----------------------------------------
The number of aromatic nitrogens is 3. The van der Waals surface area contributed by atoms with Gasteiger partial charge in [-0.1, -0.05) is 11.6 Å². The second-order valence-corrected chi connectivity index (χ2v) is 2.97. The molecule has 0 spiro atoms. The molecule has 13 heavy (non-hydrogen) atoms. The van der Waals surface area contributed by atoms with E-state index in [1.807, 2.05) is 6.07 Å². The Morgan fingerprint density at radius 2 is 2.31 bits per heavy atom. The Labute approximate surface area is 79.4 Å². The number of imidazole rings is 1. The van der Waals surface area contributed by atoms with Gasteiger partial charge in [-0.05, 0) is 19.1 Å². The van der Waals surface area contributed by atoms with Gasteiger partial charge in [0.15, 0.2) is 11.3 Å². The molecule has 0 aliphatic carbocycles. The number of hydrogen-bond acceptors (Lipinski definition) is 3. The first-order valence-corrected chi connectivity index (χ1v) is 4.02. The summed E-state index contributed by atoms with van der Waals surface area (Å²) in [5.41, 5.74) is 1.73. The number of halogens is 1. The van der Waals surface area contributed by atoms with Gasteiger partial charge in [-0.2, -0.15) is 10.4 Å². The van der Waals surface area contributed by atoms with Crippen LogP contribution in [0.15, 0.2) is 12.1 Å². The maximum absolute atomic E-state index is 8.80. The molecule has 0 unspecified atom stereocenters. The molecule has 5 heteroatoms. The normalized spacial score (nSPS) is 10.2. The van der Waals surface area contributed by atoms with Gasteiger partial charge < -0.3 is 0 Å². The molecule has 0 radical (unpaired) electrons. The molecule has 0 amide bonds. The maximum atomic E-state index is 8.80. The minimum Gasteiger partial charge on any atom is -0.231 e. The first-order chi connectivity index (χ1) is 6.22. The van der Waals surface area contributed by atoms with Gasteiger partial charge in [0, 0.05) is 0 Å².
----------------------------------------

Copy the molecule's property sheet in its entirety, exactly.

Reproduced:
The number of aromatic nitrogens is 3. The van der Waals surface area contributed by atoms with Gasteiger partial charge in [-0.1, -0.05) is 11.6 Å². The second-order valence-corrected chi connectivity index (χ2v) is 2.97. The molecule has 0 spiro atoms. The molecule has 13 heavy (non-hydrogen) atoms. The van der Waals surface area contributed by atoms with E-state index in [1.807, 2.05) is 6.07 Å². The Morgan fingerprint density at radius 2 is 2.31 bits per heavy atom. The Labute approximate surface area is 79.4 Å². The number of imidazole rings is 1. The van der Waals surface area contributed by atoms with Gasteiger partial charge in [-0.05, 0) is 19.1 Å². The van der Waals surface area contributed by atoms with Gasteiger partial charge in [0.15, 0.2) is 11.3 Å². The molecule has 0 aliphatic carbocycles. The number of hydrogen-bond acceptors (Lipinski definition) is 3. The first-order valence-corrected chi connectivity index (χ1v) is 4.02. The summed E-state index contributed by atoms with van der Waals surface area (Å²) in [5.41, 5.74) is 1.73. The number of halogens is 1. The van der Waals surface area contributed by atoms with Gasteiger partial charge in [-0.2, -0.15) is 10.4 Å². The van der Waals surface area contributed by atoms with Crippen LogP contribution in [0.15, 0.2) is 12.1 Å². The maximum absolute atomic E-state index is 8.80. The molecule has 0 unspecified atom stereocenters. The molecule has 5 heteroatoms. The normalized spacial score (nSPS) is 10.2. The van der Waals surface area contributed by atoms with Gasteiger partial charge < -0.3 is 0 Å². The molecule has 0 radical (unpaired) electrons. The molecule has 0 amide bonds. The maximum atomic E-state index is 8.80. The minimum Gasteiger partial charge on any atom is -0.231 e. The first-order chi connectivity index (χ1) is 6.22. The van der Waals surface area contributed by atoms with Gasteiger partial charge in [0, 0.05) is 0 Å².